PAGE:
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CRY OF THE OWL, THE(Le Cri du Hibou) (director/writer: Claude Chabrol; screenwriters: Odile Barski/based on the novel by Patricia Highsmith; cinematographer: Jean Rabier; editor: Monique Fardoulis; music: Matthieu Chabrol; cast: Christophe Malavoy (Robert), Mathilda May (Juliette), Jacques Penot (Patrick), Virginie Thevenet (Veronique), Jean-Claude Lecas (Jacques),Patrice Kerbrat(Marcello),Agnès Denèfle(Suzie),Jean-Pierre Kalfon (Police Lieutenant),Victor Garrivier (The Doctor); Runtime: 102; MPAA Rating: NR; producer: Anthony Pass; Image Entertainment; 1987-France/Italy-in French with English subtitles)
“Executed in a detached languishing stylistic clinical way.

Reviewed by Dennis Schwartz

Noted veteran French director Claude Chabrol (“Rupture”/”Boucher”/”Femme Infidele“)helms this cold thriller, executed in a detached languishing stylistic clinical way. It’s based on the novel by Patricia Highsmith, that highlights the malaise engulfing the middle-class (with the American setting changed to the French countryside). The suspense comes with some questions about love, jealousy, a few gruesome killings, and the uncovering of several characters who are mentally unbalanced. Successful but depressed middle-aged artist Robert (Christophe Malavoy), treated by shrinks for several nervous breakdowns and once a resident of a mental institution, splits from Paris and from his bitchy venomous artist wife Veronique (Virginie Thevenet) and takes a temporary draftsman job for a company in Vichy (drawing owls) to wait for the divorce to come through. In his spare time, Robert becomes a peeping tom, spying on his attractive neighbor Juliette (Mathilda May) for the past three months in her isolated house–claiming he just likes to watch her cook and it makes him feel good that he imagines she’s happy and stable with her mundane life. The twentysomething Juliette is engaged to Patrick (Jacques Penot), a handsome but dullish traveling salesman for a drug firm.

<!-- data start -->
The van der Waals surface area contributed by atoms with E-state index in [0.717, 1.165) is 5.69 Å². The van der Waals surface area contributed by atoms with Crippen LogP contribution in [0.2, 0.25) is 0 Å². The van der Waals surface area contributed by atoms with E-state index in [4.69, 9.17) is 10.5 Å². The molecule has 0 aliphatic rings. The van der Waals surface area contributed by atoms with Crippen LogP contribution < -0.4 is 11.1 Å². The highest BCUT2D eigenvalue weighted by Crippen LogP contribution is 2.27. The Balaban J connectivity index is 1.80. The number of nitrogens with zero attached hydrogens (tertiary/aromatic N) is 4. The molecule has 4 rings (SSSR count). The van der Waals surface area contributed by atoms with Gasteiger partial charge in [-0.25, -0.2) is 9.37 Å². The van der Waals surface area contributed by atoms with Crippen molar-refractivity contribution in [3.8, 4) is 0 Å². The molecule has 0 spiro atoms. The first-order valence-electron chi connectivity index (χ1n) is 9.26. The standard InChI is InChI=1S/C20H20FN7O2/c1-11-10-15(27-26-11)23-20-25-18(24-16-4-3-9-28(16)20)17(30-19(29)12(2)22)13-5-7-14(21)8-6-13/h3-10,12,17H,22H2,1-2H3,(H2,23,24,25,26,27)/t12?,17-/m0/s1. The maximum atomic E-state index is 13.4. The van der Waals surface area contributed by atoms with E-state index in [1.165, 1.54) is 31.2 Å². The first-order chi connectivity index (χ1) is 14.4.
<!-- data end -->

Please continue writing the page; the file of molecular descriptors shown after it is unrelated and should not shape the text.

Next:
When Juliette catches Robert in the act, he admits his guilt and the two become friends after she senses he’s harmless and invites him into her place for tea and a face-to-face chat. Juliette mentions that she’spreoccupied with morbidity and believes Robert is the harbinger of death, which turns her on. Almost immediately after meeting the strange Robert, the even stranger Juliette realizes that she doesn’t love Patrick and breaks off their relationship–becoming obsessed with conquering the reluctant but polite Robert. Unfortunately Patrick turns out to be the jealous obsessive type and attacks Robert, saying he’s not willing to let go of the girl he loves. When Patrick turns up missing after that brawl, the innocent Robert becomes the prime suspect and all hell breaks loose soon afterwards in this twisty irrational tale.

French New Wave filmmakerChabrol, one of the founders of that movement, uses Robert’s tortured soul persona to evoke sympathy for the perverse artist types who can’t fit in with conventional society. Though the film is engrossing for a good portion, it fails to hold-up throughout. The noirish characterization of Robert becomes increasingly more difficult to relate to the more we see how impotent he is in dealing with his transparent malicious psychopathic ex-wife, who uses his predicament for her own venal pleasure. Also all the main characters seem like pawns in the filmmaker’s hands, used as lifeless literary figures–talking as if they were bookish characters in a literary work rather than like real people do when trying to solve their commonplace problems.


Dennis Schwartz: “Ozus’ World Movie Reviews”